On the next series, Chicago defensive end Richard Dent forced a Theismann fumble that the Bears recovered at the Washington 25. McMahon exploited an all-out blitz soon thereafter for a 10-yard touchdown pass to tight end Emery Moorehead and it was 21-10.

Less than two minutes later, Redskins reserve Schroeder (last punt: 10 or so times during preseason practices) tried and shanked a 22-yard punt that went out of bounds at the Redskins 26. (Coaches said Theismann made the first punt because he was already loose.)

Payton then made a gadget play work. He threw a 13-yard touchdown pass to McMahon and it was 28-10 with 4:27 still left in the half. It became 31-10 at halftime even though the Redskins had outgained the Bears, 166 yards to 117.

Two Redskins rookies made costly blunders during the 24-play cave-in. Wide receiver Gary Clark let a third-down pass from Theismann bounce off his chest, ruining a seemingly certain first down, and bringing on Schroeder's 22-yard punt.

Rookie defensive tackle Dean Hamel ruined a 36-yard kickoff return by Ken Jenkins when he was cited for a 15-yard unsportsmanlike conduct penalty for shoving an official. Hamel said he was trying to reach a Bears player he said hit him after the play.

"If I knew it was the referee there," Hamel said, "I wouldn't have done it . . . "

The second half brought superior punting by Schroeder (he finished with a 33-yard average), but little else for the Redskins.

With six minutes to play, Theismann was left to chase cornerback Mike Richardson after he stole an interception from the arms of tight end Clint Didier and made a 90-yard return to the Redskins' one.

The Bears scored a touchdown two plays later for the game's final points and Richardson later said, oddly enough, "I think we can go to the Super Bowl -- maybe even farther."

Gibbs said, "Things are happening to the Redskins. Why? It doesn't matter because they are happening. We've got to find a way to straighten things out."

History doesn't help the Redskins. Since the 16-game NFL schedule was begun in 1978, 39 teams have started the season with 1-3 records. Only three of them revived to make the playoffs.

"Nothing is going right," linebacker Neal Olkewicz said. "Maybe we have to lower our expectations from the playoffs to just winning a game."

The Redskins' kickoff coverage team is allowing 37 yards per return. "That's the worst in the league and we didn't help ourselves today," Wayne Sevier, special teams coach, said.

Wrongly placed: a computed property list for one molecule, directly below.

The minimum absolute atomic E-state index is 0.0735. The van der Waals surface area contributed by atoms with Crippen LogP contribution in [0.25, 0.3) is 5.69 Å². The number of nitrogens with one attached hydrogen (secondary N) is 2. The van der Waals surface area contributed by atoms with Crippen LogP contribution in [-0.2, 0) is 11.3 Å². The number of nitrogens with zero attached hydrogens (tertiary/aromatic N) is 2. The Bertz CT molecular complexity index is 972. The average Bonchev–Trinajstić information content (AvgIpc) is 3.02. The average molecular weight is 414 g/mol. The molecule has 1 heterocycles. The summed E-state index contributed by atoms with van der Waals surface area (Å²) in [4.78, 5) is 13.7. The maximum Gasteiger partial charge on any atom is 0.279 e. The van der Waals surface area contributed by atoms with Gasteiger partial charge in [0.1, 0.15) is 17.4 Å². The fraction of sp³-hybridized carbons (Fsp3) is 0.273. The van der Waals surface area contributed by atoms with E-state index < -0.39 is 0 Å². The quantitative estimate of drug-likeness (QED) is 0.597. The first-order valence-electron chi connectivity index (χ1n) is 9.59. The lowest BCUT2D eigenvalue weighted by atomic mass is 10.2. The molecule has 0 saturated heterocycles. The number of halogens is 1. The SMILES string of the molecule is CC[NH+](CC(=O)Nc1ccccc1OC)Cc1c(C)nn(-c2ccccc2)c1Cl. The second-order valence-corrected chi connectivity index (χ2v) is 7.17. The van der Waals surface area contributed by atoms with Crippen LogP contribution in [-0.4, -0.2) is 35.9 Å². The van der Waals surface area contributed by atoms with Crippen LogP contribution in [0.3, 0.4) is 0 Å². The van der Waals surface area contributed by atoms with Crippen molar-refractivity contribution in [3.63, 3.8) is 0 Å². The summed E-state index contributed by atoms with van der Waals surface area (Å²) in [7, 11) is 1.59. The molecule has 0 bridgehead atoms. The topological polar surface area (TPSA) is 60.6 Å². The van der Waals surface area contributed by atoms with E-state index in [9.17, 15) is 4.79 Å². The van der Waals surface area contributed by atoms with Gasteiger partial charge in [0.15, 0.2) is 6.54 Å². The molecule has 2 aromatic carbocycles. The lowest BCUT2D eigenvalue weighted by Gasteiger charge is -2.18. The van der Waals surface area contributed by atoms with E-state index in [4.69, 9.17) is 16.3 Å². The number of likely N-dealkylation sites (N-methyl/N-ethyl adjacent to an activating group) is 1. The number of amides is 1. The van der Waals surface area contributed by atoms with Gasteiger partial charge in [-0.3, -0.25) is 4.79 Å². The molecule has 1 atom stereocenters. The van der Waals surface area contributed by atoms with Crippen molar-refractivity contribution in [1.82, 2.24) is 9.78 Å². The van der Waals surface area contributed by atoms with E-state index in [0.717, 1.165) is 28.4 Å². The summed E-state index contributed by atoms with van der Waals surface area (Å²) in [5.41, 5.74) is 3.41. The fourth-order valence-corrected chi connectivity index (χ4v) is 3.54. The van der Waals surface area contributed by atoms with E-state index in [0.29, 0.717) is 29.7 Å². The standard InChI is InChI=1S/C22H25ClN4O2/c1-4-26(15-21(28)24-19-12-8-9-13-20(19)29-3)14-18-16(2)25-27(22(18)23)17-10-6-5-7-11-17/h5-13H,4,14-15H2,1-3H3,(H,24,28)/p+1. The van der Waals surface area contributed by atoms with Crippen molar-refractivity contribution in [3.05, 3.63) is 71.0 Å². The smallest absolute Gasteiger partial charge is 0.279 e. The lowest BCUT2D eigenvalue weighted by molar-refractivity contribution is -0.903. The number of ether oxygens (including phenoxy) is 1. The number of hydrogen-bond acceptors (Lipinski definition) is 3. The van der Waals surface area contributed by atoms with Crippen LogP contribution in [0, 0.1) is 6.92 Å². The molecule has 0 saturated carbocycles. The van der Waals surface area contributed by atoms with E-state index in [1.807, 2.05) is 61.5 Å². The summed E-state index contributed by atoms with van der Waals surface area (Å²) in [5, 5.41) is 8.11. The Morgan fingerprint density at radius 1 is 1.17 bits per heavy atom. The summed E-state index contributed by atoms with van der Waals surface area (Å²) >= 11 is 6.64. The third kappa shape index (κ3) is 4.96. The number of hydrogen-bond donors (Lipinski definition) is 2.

"Nothing was wrong with our scheme," special teams captain Pete Cronan said of the defense on Gault's return. "The ball was kicked great. Coverage was great. Gault's just got that kind of speed."

On one side, the Bears were proud to point out that Payton may have rushed for only six yards (sixth worst in his career), but he also threw for one touchdown, caught another touchdown pass (33-yarder in the third quarter) and threw the key block on blitzing safety Tony Peters on the scoring pass to Moorehead.

"The best thing about that," linebacker Mike Singletary said about Payton's six yards and Gault's zero receptions, "is that we're finding out and the teams around the league are finding out that it is no longer Walter left and Walter right. We can attack you in a lot of ways and if we want to, we can still go with Walter left and Walter right."

Some Redskins admitted that Gault's touchdown return was so deflating, they didn't even know that Hayes had been hurt. Grimm said he was shocked when he saw a one-yard punt and looked back from his spot on the sideline only to realize that Theismann had kicked it.

A reporter asked May about Theismann's one-yard punt. "You mean Hayes didn't kick that?" May said. "I didn't even know."

At least Cronan remains the optimist. As the start of this season begins to appear more and more like 1981's 0-5, Cronan said, "If it's back to 1981, that's good for us because then we have a lot of good things to look forward to."